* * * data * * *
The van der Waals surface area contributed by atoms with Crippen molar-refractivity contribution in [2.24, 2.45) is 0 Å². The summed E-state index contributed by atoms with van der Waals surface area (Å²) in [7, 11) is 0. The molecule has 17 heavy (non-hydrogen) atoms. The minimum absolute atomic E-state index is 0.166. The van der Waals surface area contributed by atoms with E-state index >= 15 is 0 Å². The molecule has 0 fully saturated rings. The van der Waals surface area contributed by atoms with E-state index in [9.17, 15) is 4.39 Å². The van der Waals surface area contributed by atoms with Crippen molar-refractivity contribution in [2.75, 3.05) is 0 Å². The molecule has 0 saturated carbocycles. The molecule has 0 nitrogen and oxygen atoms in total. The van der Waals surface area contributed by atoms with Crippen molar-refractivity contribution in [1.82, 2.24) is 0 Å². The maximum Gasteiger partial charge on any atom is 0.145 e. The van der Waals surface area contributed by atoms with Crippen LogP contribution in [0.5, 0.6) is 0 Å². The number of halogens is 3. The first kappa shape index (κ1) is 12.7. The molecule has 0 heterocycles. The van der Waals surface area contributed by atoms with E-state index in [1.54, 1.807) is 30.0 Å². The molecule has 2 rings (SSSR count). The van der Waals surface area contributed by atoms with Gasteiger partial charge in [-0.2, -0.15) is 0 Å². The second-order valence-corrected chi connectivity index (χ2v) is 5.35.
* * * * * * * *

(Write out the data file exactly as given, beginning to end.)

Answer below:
The van der Waals surface area contributed by atoms with Crippen molar-refractivity contribution in [2.24, 2.45) is 0 Å². The summed E-state index contributed by atoms with van der Waals surface area (Å²) in [7, 11) is 0. The molecule has 17 heavy (non-hydrogen) atoms. The minimum absolute atomic E-state index is 0.166. The van der Waals surface area contributed by atoms with E-state index >= 15 is 0 Å². The molecule has 0 fully saturated rings. The van der Waals surface area contributed by atoms with E-state index in [9.17, 15) is 4.39 Å². The van der Waals surface area contributed by atoms with Crippen molar-refractivity contribution in [2.75, 3.05) is 0 Å². The molecule has 0 saturated carbocycles. The molecule has 0 nitrogen and oxygen atoms in total. The van der Waals surface area contributed by atoms with Crippen molar-refractivity contribution in [1.82, 2.24) is 0 Å². The maximum Gasteiger partial charge on any atom is 0.145 e. The van der Waals surface area contributed by atoms with Crippen LogP contribution in [0.5, 0.6) is 0 Å². The number of halogens is 3. The first kappa shape index (κ1) is 12.7. The molecule has 0 heterocycles. The van der Waals surface area contributed by atoms with E-state index in [1.54, 1.807) is 30.0 Å². The molecule has 2 rings (SSSR count). The van der Waals surface area contributed by atoms with Gasteiger partial charge in [-0.2, -0.15) is 0 Å². The second-order valence-corrected chi connectivity index (χ2v) is 5.35.